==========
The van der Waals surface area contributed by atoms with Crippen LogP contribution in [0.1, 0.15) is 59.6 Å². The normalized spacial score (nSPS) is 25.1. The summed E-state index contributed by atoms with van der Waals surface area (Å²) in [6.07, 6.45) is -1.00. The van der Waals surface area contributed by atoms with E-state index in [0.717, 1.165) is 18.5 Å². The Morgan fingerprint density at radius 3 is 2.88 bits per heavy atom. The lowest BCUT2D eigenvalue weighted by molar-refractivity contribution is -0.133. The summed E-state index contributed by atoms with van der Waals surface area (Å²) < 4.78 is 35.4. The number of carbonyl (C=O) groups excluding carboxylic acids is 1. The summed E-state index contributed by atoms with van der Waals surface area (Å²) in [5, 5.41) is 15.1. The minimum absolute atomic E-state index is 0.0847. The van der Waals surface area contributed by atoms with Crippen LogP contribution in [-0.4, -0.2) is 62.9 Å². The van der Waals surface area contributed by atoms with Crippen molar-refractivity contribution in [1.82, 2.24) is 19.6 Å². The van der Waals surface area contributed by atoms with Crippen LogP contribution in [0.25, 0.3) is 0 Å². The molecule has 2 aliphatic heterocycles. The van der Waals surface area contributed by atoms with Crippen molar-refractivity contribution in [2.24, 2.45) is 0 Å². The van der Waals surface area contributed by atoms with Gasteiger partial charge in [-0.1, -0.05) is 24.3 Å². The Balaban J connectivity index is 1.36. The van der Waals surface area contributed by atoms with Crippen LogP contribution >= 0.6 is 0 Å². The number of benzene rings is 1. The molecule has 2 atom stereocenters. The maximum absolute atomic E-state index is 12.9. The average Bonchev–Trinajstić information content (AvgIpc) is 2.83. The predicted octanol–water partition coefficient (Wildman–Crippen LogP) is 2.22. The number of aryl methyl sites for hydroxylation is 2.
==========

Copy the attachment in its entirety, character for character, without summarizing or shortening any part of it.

The van der Waals surface area contributed by atoms with Crippen LogP contribution in [0.1, 0.15) is 59.6 Å². The normalized spacial score (nSPS) is 25.1. The summed E-state index contributed by atoms with van der Waals surface area (Å²) in [6.07, 6.45) is -1.00. The van der Waals surface area contributed by atoms with E-state index in [0.717, 1.165) is 18.5 Å². The Morgan fingerprint density at radius 3 is 2.88 bits per heavy atom. The lowest BCUT2D eigenvalue weighted by molar-refractivity contribution is -0.133. The summed E-state index contributed by atoms with van der Waals surface area (Å²) < 4.78 is 35.4. The number of carbonyl (C=O) groups excluding carboxylic acids is 1. The summed E-state index contributed by atoms with van der Waals surface area (Å²) in [5, 5.41) is 15.1. The minimum absolute atomic E-state index is 0.0847. The van der Waals surface area contributed by atoms with Crippen LogP contribution in [-0.4, -0.2) is 62.9 Å². The van der Waals surface area contributed by atoms with Crippen molar-refractivity contribution in [1.82, 2.24) is 19.6 Å². The van der Waals surface area contributed by atoms with Crippen LogP contribution in [0.25, 0.3) is 0 Å². The molecule has 2 aliphatic heterocycles. The van der Waals surface area contributed by atoms with Crippen molar-refractivity contribution in [2.24, 2.45) is 0 Å². The van der Waals surface area contributed by atoms with Gasteiger partial charge in [-0.1, -0.05) is 24.3 Å². The Balaban J connectivity index is 1.36. The van der Waals surface area contributed by atoms with Crippen LogP contribution >= 0.6 is 0 Å². The number of benzene rings is 1. The molecule has 2 atom stereocenters. The maximum absolute atomic E-state index is 12.9. The average Bonchev–Trinajstić information content (AvgIpc) is 2.83. The predicted octanol–water partition coefficient (Wildman–Crippen LogP) is 2.22. The number of aryl methyl sites for hydroxylation is 2.